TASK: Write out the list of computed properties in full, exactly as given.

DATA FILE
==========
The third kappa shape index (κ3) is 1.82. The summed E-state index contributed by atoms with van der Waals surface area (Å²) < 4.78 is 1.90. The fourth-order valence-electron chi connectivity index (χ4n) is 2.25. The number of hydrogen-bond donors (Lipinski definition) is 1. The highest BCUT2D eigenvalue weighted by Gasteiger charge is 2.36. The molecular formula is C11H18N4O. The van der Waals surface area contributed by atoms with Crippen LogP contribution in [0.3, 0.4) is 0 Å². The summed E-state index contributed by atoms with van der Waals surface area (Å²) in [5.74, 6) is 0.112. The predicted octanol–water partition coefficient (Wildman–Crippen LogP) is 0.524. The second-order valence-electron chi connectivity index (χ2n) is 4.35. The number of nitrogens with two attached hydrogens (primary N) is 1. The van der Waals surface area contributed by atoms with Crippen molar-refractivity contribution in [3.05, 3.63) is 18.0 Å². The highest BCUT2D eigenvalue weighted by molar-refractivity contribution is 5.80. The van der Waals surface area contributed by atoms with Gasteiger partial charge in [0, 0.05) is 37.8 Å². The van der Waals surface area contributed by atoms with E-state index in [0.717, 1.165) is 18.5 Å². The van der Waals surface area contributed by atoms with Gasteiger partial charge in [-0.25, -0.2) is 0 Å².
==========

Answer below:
The third kappa shape index (κ3) is 1.82. The summed E-state index contributed by atoms with van der Waals surface area (Å²) < 4.78 is 1.90. The fourth-order valence-electron chi connectivity index (χ4n) is 2.25. The number of hydrogen-bond donors (Lipinski definition) is 1. The highest BCUT2D eigenvalue weighted by Gasteiger charge is 2.36. The molecular formula is C11H18N4O. The van der Waals surface area contributed by atoms with Crippen LogP contribution in [0.3, 0.4) is 0 Å². The summed E-state index contributed by atoms with van der Waals surface area (Å²) in [5.74, 6) is 0.112. The predicted octanol–water partition coefficient (Wildman–Crippen LogP) is 0.524. The second-order valence-electron chi connectivity index (χ2n) is 4.35. The number of nitrogens with two attached hydrogens (primary N) is 1. The van der Waals surface area contributed by atoms with Crippen molar-refractivity contribution in [3.05, 3.63) is 18.0 Å². The highest BCUT2D eigenvalue weighted by molar-refractivity contribution is 5.80. The van der Waals surface area contributed by atoms with Gasteiger partial charge in [0, 0.05) is 37.8 Å². The van der Waals surface area contributed by atoms with E-state index in [0.717, 1.165) is 18.5 Å². The van der Waals surface area contributed by atoms with Gasteiger partial charge in [-0.25, -0.2) is 0 Å².